Guy Pearce and Damian Lewis are seen on the Thames filming a new Britbox drama about double agent Philby, his escape to KGB, and deception by a fellow MI6 officer

He is Britain’s most notorious Soviet double agent – a charismatic traitor who deceived not only his country, but also his closest friend and fellow MI6 officer Nicholas Elliott.

Now Kim Philby’s defection to the KGB and his betrayal of Elliott is to be chronicled in a new TV drama – and our exclusive pictures from a shingle-strewn Thames riverbank show them together, as portrayed by Guy Pearce and Damian Lewis.

Pearce is dressed in a matching fedora hat and a double-breasted, long overcoat.

Dressed in a double-breasted long overcoat and matching fedora hat, Australian actor Guy Pearce, 54, stars as Philby in the forthcoming Britbox drama A Spy Among Friends

Guy Pearce (54), an Australian actor, plays Philby in A Spy Among Friends. He wears a long, double-breasted, matching overcoat with matching fedora hat.

Homeland star Lewis, 50, plays Elliott, who famously told Philby once his treachery was revealed: ‘I once looked up to you. My God, how I despise you now.’

The series, adapted from journalist Ben Macintyre’s book of the same name, follows the defection through the lens of Philby’s relationship with Elliott.

They met at Trinity College in Cambridge where they were both recruited into the Secret Intelligence Service. ‘They were as close as two heterosexual, upper-class, mid-century Englishmen could be,’ Mr Macintyre wrote in his book.

Both loved cricket and alcohol but they had different loyalties when Philby, a KGB agent in 1934 was hired to replace him.

Although Philby was believed to have tipped the double agents Guy Burgesss and Donald Maclean off, Elliott stood beside his friend.

Kim Philby’s (pictured) defection to the KGB is to be chronicled in a new TV drama

The double agent also betrayed fellow MI6 officer Nicholas Elliott (pictured)

Kim Philby’s (left) defection to the KGB and his betrayal of fellow MI6 officer Nicholas Elliott (right) is to be chronicled in a new TV drama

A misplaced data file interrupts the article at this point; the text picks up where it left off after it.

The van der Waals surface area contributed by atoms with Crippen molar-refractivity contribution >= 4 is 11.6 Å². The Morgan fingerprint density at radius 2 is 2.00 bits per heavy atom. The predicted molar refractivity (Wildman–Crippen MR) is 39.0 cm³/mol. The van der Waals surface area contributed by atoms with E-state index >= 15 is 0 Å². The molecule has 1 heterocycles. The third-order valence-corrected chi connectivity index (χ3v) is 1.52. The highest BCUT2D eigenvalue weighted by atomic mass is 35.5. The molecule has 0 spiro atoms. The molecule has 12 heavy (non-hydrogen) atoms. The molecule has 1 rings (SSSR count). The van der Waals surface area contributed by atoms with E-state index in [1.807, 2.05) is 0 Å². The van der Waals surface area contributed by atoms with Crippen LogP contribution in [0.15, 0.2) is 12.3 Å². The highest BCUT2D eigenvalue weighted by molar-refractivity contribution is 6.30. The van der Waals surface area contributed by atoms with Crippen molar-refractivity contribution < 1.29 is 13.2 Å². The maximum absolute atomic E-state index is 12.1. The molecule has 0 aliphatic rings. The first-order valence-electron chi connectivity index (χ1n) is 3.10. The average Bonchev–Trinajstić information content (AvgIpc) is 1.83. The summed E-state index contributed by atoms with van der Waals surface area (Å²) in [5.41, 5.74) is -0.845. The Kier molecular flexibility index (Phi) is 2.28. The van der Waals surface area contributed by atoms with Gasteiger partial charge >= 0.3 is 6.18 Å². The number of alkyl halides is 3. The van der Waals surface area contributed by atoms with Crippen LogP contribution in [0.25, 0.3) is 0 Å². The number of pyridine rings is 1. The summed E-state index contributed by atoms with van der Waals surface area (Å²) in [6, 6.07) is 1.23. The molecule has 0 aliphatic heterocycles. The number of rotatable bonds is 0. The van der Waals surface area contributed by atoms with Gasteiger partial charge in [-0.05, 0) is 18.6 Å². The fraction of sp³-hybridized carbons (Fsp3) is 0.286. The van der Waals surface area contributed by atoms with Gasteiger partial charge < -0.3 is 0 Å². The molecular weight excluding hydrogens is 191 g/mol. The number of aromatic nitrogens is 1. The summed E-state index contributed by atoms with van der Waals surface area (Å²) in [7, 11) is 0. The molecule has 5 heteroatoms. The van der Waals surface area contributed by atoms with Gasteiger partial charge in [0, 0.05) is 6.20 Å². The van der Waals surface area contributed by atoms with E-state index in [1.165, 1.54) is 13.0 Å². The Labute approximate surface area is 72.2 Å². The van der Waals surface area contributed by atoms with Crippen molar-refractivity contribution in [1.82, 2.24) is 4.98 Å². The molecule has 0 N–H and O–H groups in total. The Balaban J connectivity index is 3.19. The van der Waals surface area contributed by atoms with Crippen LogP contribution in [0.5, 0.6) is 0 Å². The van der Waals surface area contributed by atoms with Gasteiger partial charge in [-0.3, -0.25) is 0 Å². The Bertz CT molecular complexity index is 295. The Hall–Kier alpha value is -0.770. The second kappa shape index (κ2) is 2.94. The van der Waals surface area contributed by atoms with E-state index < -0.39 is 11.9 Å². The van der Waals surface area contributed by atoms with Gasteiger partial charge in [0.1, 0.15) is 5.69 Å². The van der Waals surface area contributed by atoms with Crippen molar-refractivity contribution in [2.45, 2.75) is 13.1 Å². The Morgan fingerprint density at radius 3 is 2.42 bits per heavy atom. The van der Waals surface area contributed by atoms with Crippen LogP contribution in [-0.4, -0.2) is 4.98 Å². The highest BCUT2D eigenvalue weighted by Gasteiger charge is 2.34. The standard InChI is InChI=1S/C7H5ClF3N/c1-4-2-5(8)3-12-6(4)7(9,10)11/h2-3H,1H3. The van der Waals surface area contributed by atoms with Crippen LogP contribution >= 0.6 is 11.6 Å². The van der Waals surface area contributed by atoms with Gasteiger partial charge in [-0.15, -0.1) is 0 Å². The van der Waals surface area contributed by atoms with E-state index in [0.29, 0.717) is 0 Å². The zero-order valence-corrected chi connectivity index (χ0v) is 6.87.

Philby was exonerated by MI6 in 1951, but Elliott found Philby a job at Beirut’s The Observer. He then arranged for Philby to return to MI6 after he had been cleared.

Elliott flew from Beirut to obtain a written confession of Philby, who was eventually revealed to be a Soviet spy in 1963.

Although Philby admitted to his guilt verbally, KGB agents took Philby away to Moscow. He was then granted Soviet citizenship. As a Soviet Hero, he died in 1988.

His reputation was irreparably damaged when Elliott passed away in 1994. Lewis has said it was a friendship ‘blinded by love, class and membership to the right clubs and ended in betrayal and the deaths of thousands’.

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Guy Burgess and Kim Philby met at University of Cambridge. Donald Maclean was also there, while Blunt was an undergraduate.

Before the Second World War, the older man recruited students for the Soviet cause. They remained dedicated to the USSR until the end of the Cold War.

Donald Maclean

Kim Philby

Donald Maclean (left), and Kim Philby, (right) were both members of the notorious Cambridge Five spy network.

Philby headed counter-intelligence at MI6 while Maclean worked as a Foreign Office official, and Burgess was an employee of the BBC. 

Blunt was the Courtauld Institute director and the keeper of art belonging to the Royal Family, the most prominent of them all.

Burgesss, Maclean and Philby were both exposed in 1951 as double agents. However, they managed to escape to Moscow after Philby tipped them off.

Philby was suspected of being a spy, but he was not caught until 1963 when he defected to Russia.

Blunt managed to avoid exposure even more. Blunt confessed his crimes and was removed from his titles in 1979 when Margaret Thatcher identified him as a suspect at the House of Commons.

While the identity of the “fifth man” in spy ring was not confirmed, Oleg Gordievsky, a KGB defector, named John Cairncross as John Cairncross.

The story of the unlikely traitors has been dramatised several times, including in John le Carré’s classic book Tinker, Tailor, Soldier, Spy and a 2003 BBC series titled Cambridge Spies.

Anthony Blunt

John Cairncross

In 1979, Anthony Blunt, the guardian of the art collection of the Royal Family was revealed as being the fourth member in the Cambridge spy network. Oleg Gordievsky, an ex-British intelligence agent and defector from Soviet Russia, named John Cairncross (right), the fifth member of the Cambridge spy network. However, this link was not officially identified.